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9/15/2015 8:53:00 AM
Pope Francis names new bishop of Kansas City-St. Joseph Diocese
Bishop James Johnston
Bishop James Johnston
Catholic News Service


KANSAS CITY, MO — Pope Francis has appointed a new leader of the Kansas City-St. Joseph Diocese, permanently replacing a bishop convicted of failing to report child sex abuse.

The Vatican named Bishop James V. Johnston, Jr. as the new bishop of diocese. Johnston has been been leader of the Springfield - Cape Girardeau Diocese since 2008. He will be installed in his new post on Nov. 4.

This comes five months after former Bishop Robert Finn resigned after he was found guilty in 2012 of failure to report suspected abuse and was sentenced to two years of probation. He is the highest-ranking church official in the United States to be convicted of not taking action in response to abuse allegations.

The temporary caretaker of the church, Archbishop Joseph Naumann, will introduce Johnston to the chancery staff at 10 a.m. Tuesday.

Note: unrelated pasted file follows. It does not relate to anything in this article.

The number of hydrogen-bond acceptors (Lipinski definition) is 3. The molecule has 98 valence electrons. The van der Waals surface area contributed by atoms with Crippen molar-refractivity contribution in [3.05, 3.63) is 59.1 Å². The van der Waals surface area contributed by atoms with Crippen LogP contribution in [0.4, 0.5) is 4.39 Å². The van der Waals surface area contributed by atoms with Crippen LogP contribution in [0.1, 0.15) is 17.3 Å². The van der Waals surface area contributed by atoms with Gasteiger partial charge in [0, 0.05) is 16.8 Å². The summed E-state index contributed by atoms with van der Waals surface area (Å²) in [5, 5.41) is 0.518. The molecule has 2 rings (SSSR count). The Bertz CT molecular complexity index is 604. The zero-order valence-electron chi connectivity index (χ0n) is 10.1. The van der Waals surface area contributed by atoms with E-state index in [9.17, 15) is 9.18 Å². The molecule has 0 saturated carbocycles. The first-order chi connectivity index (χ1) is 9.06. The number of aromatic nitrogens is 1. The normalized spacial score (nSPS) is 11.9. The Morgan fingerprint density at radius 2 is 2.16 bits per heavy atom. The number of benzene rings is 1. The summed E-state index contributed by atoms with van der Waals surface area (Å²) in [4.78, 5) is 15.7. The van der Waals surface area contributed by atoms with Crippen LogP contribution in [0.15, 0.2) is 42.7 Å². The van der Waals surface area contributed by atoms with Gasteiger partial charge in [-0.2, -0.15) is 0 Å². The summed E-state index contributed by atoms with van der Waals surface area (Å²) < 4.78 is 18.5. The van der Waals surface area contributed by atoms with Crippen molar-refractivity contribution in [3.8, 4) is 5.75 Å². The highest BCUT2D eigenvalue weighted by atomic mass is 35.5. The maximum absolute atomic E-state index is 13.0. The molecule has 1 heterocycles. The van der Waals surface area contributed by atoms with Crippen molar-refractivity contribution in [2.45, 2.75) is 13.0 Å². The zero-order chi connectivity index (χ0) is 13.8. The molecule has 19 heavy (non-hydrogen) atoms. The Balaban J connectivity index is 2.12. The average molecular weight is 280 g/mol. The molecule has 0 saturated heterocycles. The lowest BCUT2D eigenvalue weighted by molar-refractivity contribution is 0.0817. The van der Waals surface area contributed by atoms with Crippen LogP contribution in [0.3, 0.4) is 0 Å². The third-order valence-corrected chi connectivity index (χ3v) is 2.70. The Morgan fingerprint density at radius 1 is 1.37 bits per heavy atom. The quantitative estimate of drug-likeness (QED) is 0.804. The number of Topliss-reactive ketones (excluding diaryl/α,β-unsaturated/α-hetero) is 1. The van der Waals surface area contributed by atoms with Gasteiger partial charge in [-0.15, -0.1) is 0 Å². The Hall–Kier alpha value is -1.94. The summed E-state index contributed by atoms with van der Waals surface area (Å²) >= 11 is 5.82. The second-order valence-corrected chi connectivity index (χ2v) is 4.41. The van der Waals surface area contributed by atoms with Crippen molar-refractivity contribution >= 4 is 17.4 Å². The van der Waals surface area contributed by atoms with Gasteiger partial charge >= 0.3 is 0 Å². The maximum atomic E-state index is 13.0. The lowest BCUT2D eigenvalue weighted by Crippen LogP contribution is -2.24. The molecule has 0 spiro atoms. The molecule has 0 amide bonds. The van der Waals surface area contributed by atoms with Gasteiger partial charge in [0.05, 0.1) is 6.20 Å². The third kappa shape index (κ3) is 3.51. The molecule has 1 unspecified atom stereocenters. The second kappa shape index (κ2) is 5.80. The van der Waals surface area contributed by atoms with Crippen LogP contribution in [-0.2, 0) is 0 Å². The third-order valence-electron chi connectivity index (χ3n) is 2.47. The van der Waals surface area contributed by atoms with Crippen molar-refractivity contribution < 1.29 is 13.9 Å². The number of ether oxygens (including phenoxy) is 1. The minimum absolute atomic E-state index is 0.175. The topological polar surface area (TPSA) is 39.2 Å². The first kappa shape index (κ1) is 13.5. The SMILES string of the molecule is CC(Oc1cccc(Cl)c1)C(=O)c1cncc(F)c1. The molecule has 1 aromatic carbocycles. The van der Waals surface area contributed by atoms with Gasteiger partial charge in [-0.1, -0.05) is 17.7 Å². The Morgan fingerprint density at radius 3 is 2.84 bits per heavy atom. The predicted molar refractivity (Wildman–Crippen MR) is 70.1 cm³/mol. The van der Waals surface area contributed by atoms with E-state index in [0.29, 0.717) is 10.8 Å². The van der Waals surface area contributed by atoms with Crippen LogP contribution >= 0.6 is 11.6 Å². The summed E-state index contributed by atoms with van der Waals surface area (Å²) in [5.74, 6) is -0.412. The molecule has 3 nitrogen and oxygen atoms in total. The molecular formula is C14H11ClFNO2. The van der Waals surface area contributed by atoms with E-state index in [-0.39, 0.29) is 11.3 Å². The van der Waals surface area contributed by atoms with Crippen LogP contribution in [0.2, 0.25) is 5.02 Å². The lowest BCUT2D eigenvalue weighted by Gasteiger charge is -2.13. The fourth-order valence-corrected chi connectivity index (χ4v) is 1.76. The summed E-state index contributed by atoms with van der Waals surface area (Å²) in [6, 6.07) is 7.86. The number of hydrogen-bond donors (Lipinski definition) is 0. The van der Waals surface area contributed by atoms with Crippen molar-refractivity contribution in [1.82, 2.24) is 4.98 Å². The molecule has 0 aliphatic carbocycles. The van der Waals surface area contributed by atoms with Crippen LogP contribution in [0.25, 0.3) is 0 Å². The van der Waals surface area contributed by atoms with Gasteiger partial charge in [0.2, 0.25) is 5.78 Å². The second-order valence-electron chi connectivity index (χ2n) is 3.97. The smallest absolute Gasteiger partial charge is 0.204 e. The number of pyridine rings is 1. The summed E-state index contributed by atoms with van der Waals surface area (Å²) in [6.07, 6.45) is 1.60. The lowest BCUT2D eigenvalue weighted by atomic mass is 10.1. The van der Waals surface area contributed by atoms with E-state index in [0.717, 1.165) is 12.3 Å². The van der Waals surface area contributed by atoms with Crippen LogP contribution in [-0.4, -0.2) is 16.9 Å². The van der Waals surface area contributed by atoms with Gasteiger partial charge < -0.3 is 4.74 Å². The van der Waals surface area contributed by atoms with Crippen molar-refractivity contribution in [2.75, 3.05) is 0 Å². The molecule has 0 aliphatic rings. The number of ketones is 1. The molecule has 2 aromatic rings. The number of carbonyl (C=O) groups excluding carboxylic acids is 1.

The announcement also comes days before Francis arrives in the United States on Sept. 22 for a five-day visit.

Johnston was born on Oct. 16, 1959, in Knoxville, TN. He attended Catholic elementary and secondary school and in 1982 earned a Bachelor of Science in electrical engineering from the University of Tennessee in Knoxville.

He left a career in engineering in 1985 in order to pursue a call to the priesthood. He attended St. Meinrad School of Theology in Indiana, obtained his Master of Divinity Degree there in 1990 and was ordained a priest for the Diocese of Knoxville on in June 1990. He earned a Licentiate in Canon Law from the Catholic University of America in 1996.

In Knoxville, he served in parish ministry and as Chancellor and Moderator of the Curia. In 2005, Johnston and two other priests were awarded the Citizens Award for Bravery by the U.S. Department of the Interior for helping save a family in danger of plunging over a waterfall in Glacier National Park.

As bishop of Springfield-Cape Girardeau he has successfully encouraged vocations to the priesthood, helped establish Catholic Charities of Southern Missouri and supported the Catholic Worker movement.

Among his national commitments, Bishop Johnston served on the U.S. Conference of Catholic Bishops’ Committee on Child and Youth Protection and is currently Episcopal Liaison to the National Council of Catholic Women.

He also served on the U.S. Conference of Catholic Bishops' Committee on Child and Youth Protection.

 







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